Addressing family violence through sport

Wellington has one of the worst family violence incident rates in Victoria. Photo: File

THE state government is supporting local sporting clubs across Victoria to run programs promoting a culture that prevents violence against women and families.

Minister for Prevention of Family Violence, Vicki Ward and Minister for Community Sport, Ros Spence recently announced $1.2 million through the Preventing Violence Through Sports Grants program for the continuation of 12 community-based sporting projects across the state.

The projects include GenWest partnering with the Western Bulldogs Community Foundation and Women’s Health Grampians to run a community awareness campaign that champions respectful relationships and prevention of violence against women.

Ward said sport was an important vehicle in leading a variety of community initiatives.

“Sport has the power to influence and shape positive community attitudes and behaviours which is why the Preventing Violence Through Sports Grants is critically important,” she said.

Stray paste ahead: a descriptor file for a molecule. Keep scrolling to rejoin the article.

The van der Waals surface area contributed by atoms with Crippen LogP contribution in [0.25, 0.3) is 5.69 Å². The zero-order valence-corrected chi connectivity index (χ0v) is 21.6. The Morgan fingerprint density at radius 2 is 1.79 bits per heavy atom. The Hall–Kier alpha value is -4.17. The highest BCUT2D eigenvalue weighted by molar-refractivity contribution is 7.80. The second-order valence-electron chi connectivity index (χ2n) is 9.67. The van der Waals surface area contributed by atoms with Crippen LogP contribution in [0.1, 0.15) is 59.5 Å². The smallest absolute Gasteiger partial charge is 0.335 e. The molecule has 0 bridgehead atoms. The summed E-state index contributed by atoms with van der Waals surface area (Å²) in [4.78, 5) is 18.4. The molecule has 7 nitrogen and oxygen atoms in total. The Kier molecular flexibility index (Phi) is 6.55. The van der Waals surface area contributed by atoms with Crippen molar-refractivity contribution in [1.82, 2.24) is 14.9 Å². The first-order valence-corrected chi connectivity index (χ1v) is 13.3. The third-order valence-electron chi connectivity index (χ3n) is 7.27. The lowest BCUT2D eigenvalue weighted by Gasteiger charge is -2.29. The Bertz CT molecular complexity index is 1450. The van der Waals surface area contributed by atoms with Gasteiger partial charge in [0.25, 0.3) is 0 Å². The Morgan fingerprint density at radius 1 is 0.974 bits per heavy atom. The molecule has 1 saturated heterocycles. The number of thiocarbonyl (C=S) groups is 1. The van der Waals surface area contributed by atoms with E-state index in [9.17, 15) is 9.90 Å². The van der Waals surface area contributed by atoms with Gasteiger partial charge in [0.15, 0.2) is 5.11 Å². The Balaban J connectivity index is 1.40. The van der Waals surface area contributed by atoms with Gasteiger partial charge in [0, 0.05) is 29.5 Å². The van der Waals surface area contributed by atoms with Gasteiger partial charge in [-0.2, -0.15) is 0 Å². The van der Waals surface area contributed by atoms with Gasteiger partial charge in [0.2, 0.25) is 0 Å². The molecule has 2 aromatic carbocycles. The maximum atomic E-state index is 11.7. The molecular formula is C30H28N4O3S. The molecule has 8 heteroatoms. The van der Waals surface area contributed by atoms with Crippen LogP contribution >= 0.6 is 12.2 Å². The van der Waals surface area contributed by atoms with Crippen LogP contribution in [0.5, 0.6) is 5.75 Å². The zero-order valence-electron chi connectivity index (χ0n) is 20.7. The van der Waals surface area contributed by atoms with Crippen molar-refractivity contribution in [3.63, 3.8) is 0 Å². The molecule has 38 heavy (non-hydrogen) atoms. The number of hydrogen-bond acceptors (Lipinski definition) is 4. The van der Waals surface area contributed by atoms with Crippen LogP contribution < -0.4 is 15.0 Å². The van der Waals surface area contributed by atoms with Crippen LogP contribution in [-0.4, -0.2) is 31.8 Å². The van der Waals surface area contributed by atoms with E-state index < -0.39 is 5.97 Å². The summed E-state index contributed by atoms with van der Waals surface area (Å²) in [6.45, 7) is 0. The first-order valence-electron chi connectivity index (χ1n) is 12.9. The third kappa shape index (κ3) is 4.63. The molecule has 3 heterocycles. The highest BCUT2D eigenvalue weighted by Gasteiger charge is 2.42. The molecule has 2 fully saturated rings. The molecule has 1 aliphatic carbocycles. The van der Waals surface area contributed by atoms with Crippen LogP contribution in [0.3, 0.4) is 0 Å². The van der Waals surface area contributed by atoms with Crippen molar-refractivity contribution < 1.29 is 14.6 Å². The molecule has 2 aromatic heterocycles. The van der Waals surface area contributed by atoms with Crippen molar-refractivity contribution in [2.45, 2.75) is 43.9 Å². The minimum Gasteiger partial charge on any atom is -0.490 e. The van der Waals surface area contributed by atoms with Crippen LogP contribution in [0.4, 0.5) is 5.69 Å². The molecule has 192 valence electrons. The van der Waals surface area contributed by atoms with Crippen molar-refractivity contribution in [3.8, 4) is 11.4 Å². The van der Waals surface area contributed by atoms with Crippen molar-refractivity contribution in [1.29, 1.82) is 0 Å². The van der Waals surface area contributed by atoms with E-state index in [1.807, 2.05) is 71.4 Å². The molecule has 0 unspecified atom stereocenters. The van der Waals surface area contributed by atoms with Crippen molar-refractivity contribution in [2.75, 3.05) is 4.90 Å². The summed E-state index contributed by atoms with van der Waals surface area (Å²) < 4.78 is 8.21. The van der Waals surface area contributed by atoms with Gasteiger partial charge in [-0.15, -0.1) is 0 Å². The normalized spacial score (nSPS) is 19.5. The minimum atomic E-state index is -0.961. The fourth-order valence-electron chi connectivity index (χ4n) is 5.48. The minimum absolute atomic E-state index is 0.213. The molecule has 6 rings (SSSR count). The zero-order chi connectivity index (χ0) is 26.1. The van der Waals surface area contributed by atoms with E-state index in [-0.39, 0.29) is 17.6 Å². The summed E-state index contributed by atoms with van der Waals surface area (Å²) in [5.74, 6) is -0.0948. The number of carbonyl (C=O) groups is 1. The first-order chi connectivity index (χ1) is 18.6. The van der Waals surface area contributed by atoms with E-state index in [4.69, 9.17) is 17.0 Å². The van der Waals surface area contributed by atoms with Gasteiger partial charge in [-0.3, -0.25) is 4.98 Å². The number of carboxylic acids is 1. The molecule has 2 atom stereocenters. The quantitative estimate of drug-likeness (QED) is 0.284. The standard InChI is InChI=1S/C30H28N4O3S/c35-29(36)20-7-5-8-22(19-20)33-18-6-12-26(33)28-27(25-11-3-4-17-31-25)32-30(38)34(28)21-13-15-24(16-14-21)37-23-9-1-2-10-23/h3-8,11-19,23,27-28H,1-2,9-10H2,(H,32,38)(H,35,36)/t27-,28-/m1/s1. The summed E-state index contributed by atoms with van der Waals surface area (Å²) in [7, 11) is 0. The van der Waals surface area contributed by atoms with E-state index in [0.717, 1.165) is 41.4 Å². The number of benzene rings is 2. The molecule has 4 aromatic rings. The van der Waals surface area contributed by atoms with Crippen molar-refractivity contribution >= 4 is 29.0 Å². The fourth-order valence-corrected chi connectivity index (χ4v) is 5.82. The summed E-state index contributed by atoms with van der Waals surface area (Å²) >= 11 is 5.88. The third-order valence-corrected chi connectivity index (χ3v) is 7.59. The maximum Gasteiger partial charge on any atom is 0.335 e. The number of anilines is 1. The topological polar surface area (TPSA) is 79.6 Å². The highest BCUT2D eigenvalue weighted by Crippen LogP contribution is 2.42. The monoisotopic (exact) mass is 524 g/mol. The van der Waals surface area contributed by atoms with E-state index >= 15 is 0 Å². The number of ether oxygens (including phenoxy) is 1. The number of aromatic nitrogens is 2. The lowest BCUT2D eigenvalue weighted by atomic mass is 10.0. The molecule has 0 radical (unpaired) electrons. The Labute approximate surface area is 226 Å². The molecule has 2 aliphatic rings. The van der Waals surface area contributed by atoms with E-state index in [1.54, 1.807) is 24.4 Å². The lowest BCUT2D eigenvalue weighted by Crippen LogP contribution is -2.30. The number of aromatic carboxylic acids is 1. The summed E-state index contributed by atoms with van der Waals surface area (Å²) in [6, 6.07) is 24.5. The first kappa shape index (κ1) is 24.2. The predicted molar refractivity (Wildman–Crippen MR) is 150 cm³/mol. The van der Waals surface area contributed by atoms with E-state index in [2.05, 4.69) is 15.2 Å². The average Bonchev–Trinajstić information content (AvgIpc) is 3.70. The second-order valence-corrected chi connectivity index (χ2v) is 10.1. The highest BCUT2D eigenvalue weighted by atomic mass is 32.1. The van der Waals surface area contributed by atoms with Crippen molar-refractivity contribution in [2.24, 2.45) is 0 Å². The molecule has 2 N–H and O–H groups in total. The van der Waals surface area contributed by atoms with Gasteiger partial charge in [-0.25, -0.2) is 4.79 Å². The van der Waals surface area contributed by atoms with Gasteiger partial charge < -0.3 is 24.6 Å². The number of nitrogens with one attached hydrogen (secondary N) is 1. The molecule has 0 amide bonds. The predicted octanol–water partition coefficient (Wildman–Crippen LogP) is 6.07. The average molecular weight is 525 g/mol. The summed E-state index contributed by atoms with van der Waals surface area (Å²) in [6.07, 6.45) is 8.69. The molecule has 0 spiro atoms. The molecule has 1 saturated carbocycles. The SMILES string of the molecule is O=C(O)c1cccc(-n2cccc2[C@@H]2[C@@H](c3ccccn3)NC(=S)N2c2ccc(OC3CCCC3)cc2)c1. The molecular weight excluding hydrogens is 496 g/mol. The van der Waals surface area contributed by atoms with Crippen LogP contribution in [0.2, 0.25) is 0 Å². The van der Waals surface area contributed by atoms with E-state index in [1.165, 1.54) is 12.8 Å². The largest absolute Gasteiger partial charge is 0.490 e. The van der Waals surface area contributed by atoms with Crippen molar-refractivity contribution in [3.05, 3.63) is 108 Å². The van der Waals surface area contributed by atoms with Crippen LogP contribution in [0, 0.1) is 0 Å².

“We are continuing to support clubs in creating respectful and inclusive environments for all members and changing the culture of violence against women and families.”

Another program, led by La Trobe University, is working with regional community sport and recreation clubs to help prevent and intervene early to gender-based violence in the Barwon and Loddon Campaspe areas.

Launched in 2021, the program recognises the power of community sport in bringing people together, shaping culture and challenging the attitudes and behaviours that can lead to violence.

Funding will support sporting organisations to engage with all those who participate in community sport, from players and volunteers to coaches and family members – to help facilitate grassroots change.

Examples of action being taken by clubs includes codes of conduct to promote gender equality and equip staff, action plans to encourage early intervention, and policies that normalise players, coaches and families calling out disrespect, sexism and violence when they see it.

The program reached more than 5200 people in its first year – including almost 2000 people aged 12-15 – and has significantly strengthened the confidence, skills and sense of responsibility among sporting clubs which often sit at the centre of close-knit communities.

A full list of the organisations running these programs is available at